Great shot of Neptune and its rings

Great shot of Neptune and its rings

The James Webb Space Telescope recently took a surprisingly detailed image of the planet Neptune. For example, the rings of Neptune are clearly visible. These light rings of dust are not nearly as apparent as those of the other planets. So he was unaware of the professional world for a long time. The Voyager 2 space probe gave the first complete images when it flew by Neptune in 1989.

Bright lines around the equator may be visible signatures of Neptune’s winds and atmospheric circulation driving storms. The ice planet’s north pole is no longer visible, but this region appears unusually bright on binoculars, as far as can be seen. The planet’s southern hemisphere also has bright spots: these are called high-altitude methane ice clouds that block sunlight, reflect off.

Also interesting: James Webb Telescope Sends Spectacular Images of Cartwheel Galaxy

The image shows seven of the planet’s fourteen known moons, including the satellite Triton, in its retrograde orbit. It may have originally come from the Kuiper Belt and at some point has entered the orbit of Neptune due to gravitational pull.

James Webb Space Telescope set to explore universe’s past

Neptune appears blue in the visible light spectrum, but the image was taken in the near-infrared spectrum, where methane gas absorbs red and infrared wavelengths. Since the James Webb Space Telescope takes pictures in the infrared range, it should be able to see particularly far into the past of the universe. Distant galaxies and stars shine in this spectrum because their white light is dispersed by the expanse of space-time.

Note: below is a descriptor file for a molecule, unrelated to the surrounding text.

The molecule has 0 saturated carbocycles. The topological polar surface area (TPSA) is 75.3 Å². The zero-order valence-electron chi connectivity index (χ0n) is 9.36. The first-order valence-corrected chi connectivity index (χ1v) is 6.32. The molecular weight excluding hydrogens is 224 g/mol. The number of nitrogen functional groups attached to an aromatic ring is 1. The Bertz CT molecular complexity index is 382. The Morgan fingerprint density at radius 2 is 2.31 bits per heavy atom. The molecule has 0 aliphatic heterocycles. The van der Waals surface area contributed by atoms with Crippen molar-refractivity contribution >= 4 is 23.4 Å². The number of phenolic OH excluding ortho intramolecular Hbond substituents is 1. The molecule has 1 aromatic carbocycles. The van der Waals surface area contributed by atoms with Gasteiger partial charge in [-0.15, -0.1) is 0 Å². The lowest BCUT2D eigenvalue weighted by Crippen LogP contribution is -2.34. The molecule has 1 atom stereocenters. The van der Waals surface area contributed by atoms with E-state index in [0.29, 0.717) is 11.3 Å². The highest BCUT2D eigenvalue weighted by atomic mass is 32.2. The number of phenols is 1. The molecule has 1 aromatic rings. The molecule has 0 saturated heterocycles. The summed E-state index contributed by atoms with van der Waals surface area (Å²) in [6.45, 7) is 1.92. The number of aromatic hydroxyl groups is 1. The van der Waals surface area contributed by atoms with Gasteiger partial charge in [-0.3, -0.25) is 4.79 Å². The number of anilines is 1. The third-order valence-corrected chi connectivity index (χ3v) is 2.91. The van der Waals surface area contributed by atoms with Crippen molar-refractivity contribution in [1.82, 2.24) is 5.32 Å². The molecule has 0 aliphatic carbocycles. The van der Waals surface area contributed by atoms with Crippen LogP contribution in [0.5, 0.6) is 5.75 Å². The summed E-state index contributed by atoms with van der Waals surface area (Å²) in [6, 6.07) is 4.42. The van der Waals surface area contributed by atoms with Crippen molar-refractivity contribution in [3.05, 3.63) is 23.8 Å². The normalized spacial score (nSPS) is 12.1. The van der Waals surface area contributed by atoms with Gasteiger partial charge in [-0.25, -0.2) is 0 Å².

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“JWST” relies on a 6.5 m mirror with a gold-plated surface and can record wavelengths in the range of 0.6 to 28 micrometres. The telescope is a joint project of space agencies from Europe (ESA), the United States (NASA) and Canada (CSA). On 25 December 2021, after some delay, it was launched on an Ariane launch vehicle from French Guiana. The nearly ten billion dollar project is believed to be the successor to the Hubble Telescope, which has been in service for 30 years now.

Neptune is the farthest planet from the Sun. It takes 164 years to complete one revolution around the Sun. At a distance of about 50,000 km, Neptune has about four times the diameter of Earth and also 58 times the volume of Earth. It is the fourth largest planet in the Solar System after Jupiter, Saturn and Uranus and one of the ice giants. It was named after the Roman god of the seas and rivers.

Source: NASA, esa, golem

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